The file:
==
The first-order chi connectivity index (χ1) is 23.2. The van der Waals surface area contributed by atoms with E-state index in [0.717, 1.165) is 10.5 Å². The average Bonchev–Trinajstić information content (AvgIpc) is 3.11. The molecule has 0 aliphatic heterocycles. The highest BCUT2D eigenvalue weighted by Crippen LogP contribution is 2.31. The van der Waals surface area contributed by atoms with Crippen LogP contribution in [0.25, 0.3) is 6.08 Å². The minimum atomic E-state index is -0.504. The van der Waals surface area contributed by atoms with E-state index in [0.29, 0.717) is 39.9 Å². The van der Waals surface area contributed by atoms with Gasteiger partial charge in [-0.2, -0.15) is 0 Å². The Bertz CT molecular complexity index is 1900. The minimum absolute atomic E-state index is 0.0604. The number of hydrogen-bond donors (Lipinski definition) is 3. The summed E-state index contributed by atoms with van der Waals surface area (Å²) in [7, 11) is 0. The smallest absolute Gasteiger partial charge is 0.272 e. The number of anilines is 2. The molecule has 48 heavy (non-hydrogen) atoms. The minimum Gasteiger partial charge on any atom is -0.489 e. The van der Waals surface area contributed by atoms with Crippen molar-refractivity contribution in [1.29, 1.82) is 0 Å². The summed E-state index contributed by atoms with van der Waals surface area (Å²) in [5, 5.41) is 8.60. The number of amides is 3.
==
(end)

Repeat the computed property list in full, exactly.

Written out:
The first-order chi connectivity index (χ1) is 23.2. The van der Waals surface area contributed by atoms with E-state index in [0.717, 1.165) is 10.5 Å². The average Bonchev–Trinajstić information content (AvgIpc) is 3.11. The molecule has 0 aliphatic heterocycles. The highest BCUT2D eigenvalue weighted by Crippen LogP contribution is 2.31. The van der Waals surface area contributed by atoms with Crippen LogP contribution in [0.25, 0.3) is 6.08 Å². The minimum atomic E-state index is -0.504. The van der Waals surface area contributed by atoms with E-state index in [0.29, 0.717) is 39.9 Å². The van der Waals surface area contributed by atoms with Gasteiger partial charge in [-0.2, -0.15) is 0 Å². The Bertz CT molecular complexity index is 1900. The minimum absolute atomic E-state index is 0.0604. The number of hydrogen-bond donors (Lipinski definition) is 3. The summed E-state index contributed by atoms with van der Waals surface area (Å²) in [7, 11) is 0. The smallest absolute Gasteiger partial charge is 0.272 e. The number of anilines is 2. The molecule has 48 heavy (non-hydrogen) atoms. The minimum Gasteiger partial charge on any atom is -0.489 e. The van der Waals surface area contributed by atoms with Crippen molar-refractivity contribution in [1.29, 1.82) is 0 Å². The summed E-state index contributed by atoms with van der Waals surface area (Å²) in [5, 5.41) is 8.60. The number of amides is 3.